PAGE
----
Microplastics are increasingly finding their way onto the headlines. I’m sure you have seen the horrifying lakes of plastic waste in the oceans. Aside from the huge environmental damage, what are the health risks of microplastics in food?
What are Microplastics?
Approximately eight million metric tons of plastics enter the oceans annually and conservative estimates suggest 5.25 trillion plastic particles currently circulate in ocean surface waters (1).
When plastics are exposed to natural forces like sunlight and wave action, they degrade into smaller pieces. These are called microplastics when they measure less than 5 mm in size (1). Even smaller plastic particles are called nanoplastics which are less than a 1000th of a millimetre.
Where is microplastic contamination found?
Human activity has led to microplastic contamination throughout the marine environment, with microplastics ingested by many species of wildlife including fish and shellfish. In the marine environment, microplastics accumulate most in the gastrointestinal systems of fish and shellfish.
Microplastic contamination unfortunately isn’t just confined to the marine environment, land based food chains, including fruit and vegetables have also been found to be affected. Due to the widespread contamination of our food chains, it is now well established that humans ingest microplastics as well.
Microplastic contamination also occurs from food and drink packaging. Drinking water from plastic bottles substantially increases your risk of exposure.
What are the Health Risks of Microplastics in Food?
Nine different types of plastic found in human stool (2) and this really reflects one of the problems of microplastic contamination. There are so many different types of plastic chemistry, coupled with different physical properties such as fibres, beads etc, that the spectrum of contamination is huge. It is almost worth considering each type of plastic as a different personality with different risks. This makes calculating the health risk of microplastics in food more challenging, as there are so many different varieties.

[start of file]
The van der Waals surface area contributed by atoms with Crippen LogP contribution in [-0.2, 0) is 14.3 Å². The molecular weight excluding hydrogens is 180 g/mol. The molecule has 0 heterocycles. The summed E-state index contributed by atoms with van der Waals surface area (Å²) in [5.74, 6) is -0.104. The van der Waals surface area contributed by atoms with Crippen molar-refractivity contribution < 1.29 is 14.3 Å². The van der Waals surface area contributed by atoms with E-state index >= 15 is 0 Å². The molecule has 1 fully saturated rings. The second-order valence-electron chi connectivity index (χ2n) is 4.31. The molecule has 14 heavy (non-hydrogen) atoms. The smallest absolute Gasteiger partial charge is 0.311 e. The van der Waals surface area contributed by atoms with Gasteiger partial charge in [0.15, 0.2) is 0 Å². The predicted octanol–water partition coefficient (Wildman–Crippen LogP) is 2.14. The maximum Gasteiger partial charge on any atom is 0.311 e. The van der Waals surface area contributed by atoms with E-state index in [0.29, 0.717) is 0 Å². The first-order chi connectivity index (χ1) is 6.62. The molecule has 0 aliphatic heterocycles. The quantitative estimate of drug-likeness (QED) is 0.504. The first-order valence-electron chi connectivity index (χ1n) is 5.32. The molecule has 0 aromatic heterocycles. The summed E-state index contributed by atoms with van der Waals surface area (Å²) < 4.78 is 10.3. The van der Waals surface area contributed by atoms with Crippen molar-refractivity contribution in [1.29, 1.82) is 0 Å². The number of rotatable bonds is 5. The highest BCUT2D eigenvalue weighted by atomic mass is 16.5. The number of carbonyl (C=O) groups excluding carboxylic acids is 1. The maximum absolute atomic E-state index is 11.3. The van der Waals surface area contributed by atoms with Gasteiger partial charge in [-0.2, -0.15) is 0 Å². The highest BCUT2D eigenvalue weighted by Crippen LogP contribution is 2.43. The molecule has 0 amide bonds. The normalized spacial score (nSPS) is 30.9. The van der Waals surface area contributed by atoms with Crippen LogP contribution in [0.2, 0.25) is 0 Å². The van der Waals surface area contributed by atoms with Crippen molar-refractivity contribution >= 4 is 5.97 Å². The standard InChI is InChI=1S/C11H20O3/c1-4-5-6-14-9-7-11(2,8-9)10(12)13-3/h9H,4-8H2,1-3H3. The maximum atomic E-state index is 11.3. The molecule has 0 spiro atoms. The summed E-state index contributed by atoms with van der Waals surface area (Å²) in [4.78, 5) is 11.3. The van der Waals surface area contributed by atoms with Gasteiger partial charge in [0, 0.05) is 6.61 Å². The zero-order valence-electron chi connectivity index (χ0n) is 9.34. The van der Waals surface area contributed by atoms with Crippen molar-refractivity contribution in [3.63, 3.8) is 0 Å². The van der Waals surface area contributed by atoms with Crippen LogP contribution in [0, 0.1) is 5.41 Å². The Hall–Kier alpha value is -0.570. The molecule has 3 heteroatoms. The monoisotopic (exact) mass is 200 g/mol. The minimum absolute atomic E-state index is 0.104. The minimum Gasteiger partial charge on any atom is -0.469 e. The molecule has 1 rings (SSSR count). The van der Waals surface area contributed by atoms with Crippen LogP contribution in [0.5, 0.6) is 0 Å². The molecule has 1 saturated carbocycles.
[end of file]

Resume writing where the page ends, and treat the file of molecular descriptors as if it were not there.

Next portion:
In general, microplastics are associated with chemicals and bacteria both from manufacturing and also that are absorbed from the surrounding environment (1,3). Microplastics may also release their constituents along with contaminants and pathogenic organisms that coat the surface of the plastic pieces. Therefore, there is concern regarding both potential physical and chemical toxicity from contamination of our food (1).
Animal studies have shown that nano plastics can be found in all organs of the body (1). The consequences of long term exposure to microplastics is not well understood and more research is needed.
However, there is growing concern that ingested microplastics can interfere with the friendly gut bacteria (microbiome), leading to dysbiosis (imbalance of the gut bacteria). This many then disturb the host immune system and trigger the onset of chronic diseases, and promote pathogenic infections, further disturbing the microbiome (4).
Our immune system is not set up to remove synthetic particles, so this can lead to chronic inflammation and an increased risk of cancer (3).
What can you do to Help Reduce your Risk of Microplastic Contamination?
Unfortunately, because of widespread contamination of our food chains, exposure to microplastics is almost guaranteed. However, there are some ways that you can avoid try to limit your exposure:
- Avoid / limit eating shellfish and fish (for example muscles, oysters) consumed with intact guts pose particular concern because this is where microplastics accumulate and are retained.
- Avoid drinking liquids from plastic bottles, for example tap water instead of bottled water.
- Avoid using plastic straws.
- Try to avoid using plastics to help reduce global consumption and waste.
1. Smith M, Love DC, Rochman CM, Neff RA. Microplastics in Seafood and the Implications for Human Health. Curr Environ Health Rep. 2018 Sep;5(3):375–86.
2. Schwabl P, Köppel S, Königshofer P, Bucsics T, Trauner M, Reiberger T, et al. Detection of Various Microplastics in Human Stool: A Prospective Case Series. Ann Intern Med. 2019 Oct 1;171(7):453–7.
3. Prata JC, da Costa JP, Lopes I, Duarte AC, Rocha-Santos T. Environmental exposure to microplastics: An overview on possible human health effects. Sci Total Environ. 2020 Feb 1;702:134455.
4. Fackelmann G, Sommer S. Microplastics and the gut microbiome: How chronically exposed species may suffer from gut dysbiosis. Mar Pollut Bull. 2019 Jun;143:193–203.
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